Startups are the engines that derive innovation in US, the businesses generate new ideas, from the invention that power the device we use only a daily basis to the brand names and logos attached to those products. With the right step in place companies can covert these ideas and intangible assests into valuable property rights (IP). Unfortunately, all too many startups stumble out of the blocks on IP issues, adding challenges to their already difficult path to success. Avoiding the common IP mistakes that startups make will increase your companies chances of defying the odds and excelling where other have failed.

Startups mistake and how to avoid them

  • Underestimating the importance of IP: if you are like most entrepreneur, and do not take IP rights seriously, instead you spend your day in creating your product and executing your plans, then you must know that your work is an intangible asset, which has value and need to be protected. But you consider IP as a legal issue that can be dealt by lawyers. This common approach is a fundamental mistake, the most successful business understand the importance of the IP.

Considering that IP asset as represent large asset class, you need to stop thinking about intellectual property as a legal matter  and instead understand that your business can create value by making intellectual property part of your business plan.

  • Failing to give IP plan your time: many times entrepreneurs don’t take the time go create a plan to harness their intangible assets or to ensure that they are not infringing the rights owned by third parties. This is a critical mistake that can doom your startup. IP plan serves as a roadmap for your business to use to harvest the most value from your innovation that you are creating. The plan will help you prioritize tasks and ensure that you are not missing opportunities to build value.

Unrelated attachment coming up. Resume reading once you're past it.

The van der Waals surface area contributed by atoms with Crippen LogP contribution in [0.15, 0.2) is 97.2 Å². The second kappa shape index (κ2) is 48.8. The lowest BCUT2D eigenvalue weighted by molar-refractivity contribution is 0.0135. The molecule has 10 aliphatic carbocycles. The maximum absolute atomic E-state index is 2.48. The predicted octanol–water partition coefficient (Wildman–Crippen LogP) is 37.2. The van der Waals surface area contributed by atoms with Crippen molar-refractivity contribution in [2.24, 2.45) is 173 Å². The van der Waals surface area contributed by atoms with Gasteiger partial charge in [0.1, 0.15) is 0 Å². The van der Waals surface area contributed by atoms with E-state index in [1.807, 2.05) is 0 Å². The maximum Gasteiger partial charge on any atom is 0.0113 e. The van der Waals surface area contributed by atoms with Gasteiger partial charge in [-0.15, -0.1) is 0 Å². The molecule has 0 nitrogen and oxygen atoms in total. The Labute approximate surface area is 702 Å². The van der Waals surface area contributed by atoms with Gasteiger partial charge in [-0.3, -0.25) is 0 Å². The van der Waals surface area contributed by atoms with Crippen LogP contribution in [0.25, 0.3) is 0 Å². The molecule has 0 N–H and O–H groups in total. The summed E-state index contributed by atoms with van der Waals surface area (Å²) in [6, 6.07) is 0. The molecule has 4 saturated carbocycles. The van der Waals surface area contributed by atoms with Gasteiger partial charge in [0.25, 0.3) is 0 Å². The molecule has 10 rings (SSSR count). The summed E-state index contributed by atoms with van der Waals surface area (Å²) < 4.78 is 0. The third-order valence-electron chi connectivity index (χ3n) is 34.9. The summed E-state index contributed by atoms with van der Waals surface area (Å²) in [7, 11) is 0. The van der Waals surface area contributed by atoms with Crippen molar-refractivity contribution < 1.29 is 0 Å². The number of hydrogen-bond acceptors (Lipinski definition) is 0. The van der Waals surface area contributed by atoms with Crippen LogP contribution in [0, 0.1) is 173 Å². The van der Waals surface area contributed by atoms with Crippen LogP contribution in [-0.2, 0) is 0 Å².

The startups need to face costly IP suit that will force it to spend precious time and money. Taking time to create IP plan at the outset will drastically decrease chance that your companies will face this prospect. Think this as a startup that will compound over time.

  • No communication setups: in the haze of growth, many companies miss this shift and don’t setup systems to ensure that the creators and deciders are communicating on regular basis. Without communication you won’t be able to harness the value from your innovation you are creating. Keeping the deciders informed will allow them to protect you from costly lawsuits. To avoid this you should develop a plan to ensure that the deciders and creators are having regular communication.
  • Failing to run a trademark search: the best time to discover a trademark issue for your name of choice is at the outset. If you discover a trademark issue for the name at the point, it’s easy to pivot and find a new name. failing to run a trademark search is a critical There are plenty of attorneys and search firms who will perform this task at a reasonable fee. Assuming, the name is clear you would be well served to file a trademark application, but at minimum you should ensure there are no obvious conflicting marks.
  • Not setting up confidentiality protection: lastly, failing to put in place confidentiality protection is a mistake. Trade secret law allows companies to protect confidentiality protection. The key to obtaining and preserving the protection is that the company must take reasonable steps to ensure the confidentiality of information.

This list could have included many more mistakes that startups make with respect to their intellectual property. Most of the specific mistakes that startups make stem from the first two mistakes in this list, failing to recognize the importance of intellectual property and failing to take the time to create an intellectual property plan. Startups that recognize the importance of IP from the outset and spend the time and money to develop a plan have a significant leg up in the market.